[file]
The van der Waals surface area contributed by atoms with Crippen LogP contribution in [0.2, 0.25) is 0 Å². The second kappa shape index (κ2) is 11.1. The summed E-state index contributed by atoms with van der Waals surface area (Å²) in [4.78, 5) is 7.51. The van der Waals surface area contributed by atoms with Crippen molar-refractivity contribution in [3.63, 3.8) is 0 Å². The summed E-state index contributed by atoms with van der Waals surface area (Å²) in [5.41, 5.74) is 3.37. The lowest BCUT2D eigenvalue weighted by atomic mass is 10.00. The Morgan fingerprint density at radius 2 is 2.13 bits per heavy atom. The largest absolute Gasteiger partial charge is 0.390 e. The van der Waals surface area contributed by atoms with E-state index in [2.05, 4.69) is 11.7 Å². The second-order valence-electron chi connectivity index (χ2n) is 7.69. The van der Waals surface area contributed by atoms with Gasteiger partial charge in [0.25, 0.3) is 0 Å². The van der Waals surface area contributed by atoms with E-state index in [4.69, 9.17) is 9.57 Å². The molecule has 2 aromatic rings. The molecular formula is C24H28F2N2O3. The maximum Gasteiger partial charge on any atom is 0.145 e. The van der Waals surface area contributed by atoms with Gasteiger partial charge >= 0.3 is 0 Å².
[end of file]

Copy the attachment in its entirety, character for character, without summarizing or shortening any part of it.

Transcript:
The van der Waals surface area contributed by atoms with Crippen LogP contribution in [0.2, 0.25) is 0 Å². The second kappa shape index (κ2) is 11.1. The summed E-state index contributed by atoms with van der Waals surface area (Å²) in [4.78, 5) is 7.51. The van der Waals surface area contributed by atoms with Crippen molar-refractivity contribution in [3.63, 3.8) is 0 Å². The summed E-state index contributed by atoms with van der Waals surface area (Å²) in [5.41, 5.74) is 3.37. The lowest BCUT2D eigenvalue weighted by atomic mass is 10.00. The Morgan fingerprint density at radius 2 is 2.13 bits per heavy atom. The largest absolute Gasteiger partial charge is 0.390 e. The van der Waals surface area contributed by atoms with E-state index in [2.05, 4.69) is 11.7 Å². The second-order valence-electron chi connectivity index (χ2n) is 7.69. The van der Waals surface area contributed by atoms with Gasteiger partial charge in [0.25, 0.3) is 0 Å². The van der Waals surface area contributed by atoms with E-state index in [4.69, 9.17) is 9.57 Å². The molecule has 2 aromatic rings. The molecular formula is C24H28F2N2O3. The maximum Gasteiger partial charge on any atom is 0.145 e. The van der Waals surface area contributed by atoms with Gasteiger partial charge >= 0.3 is 0 Å².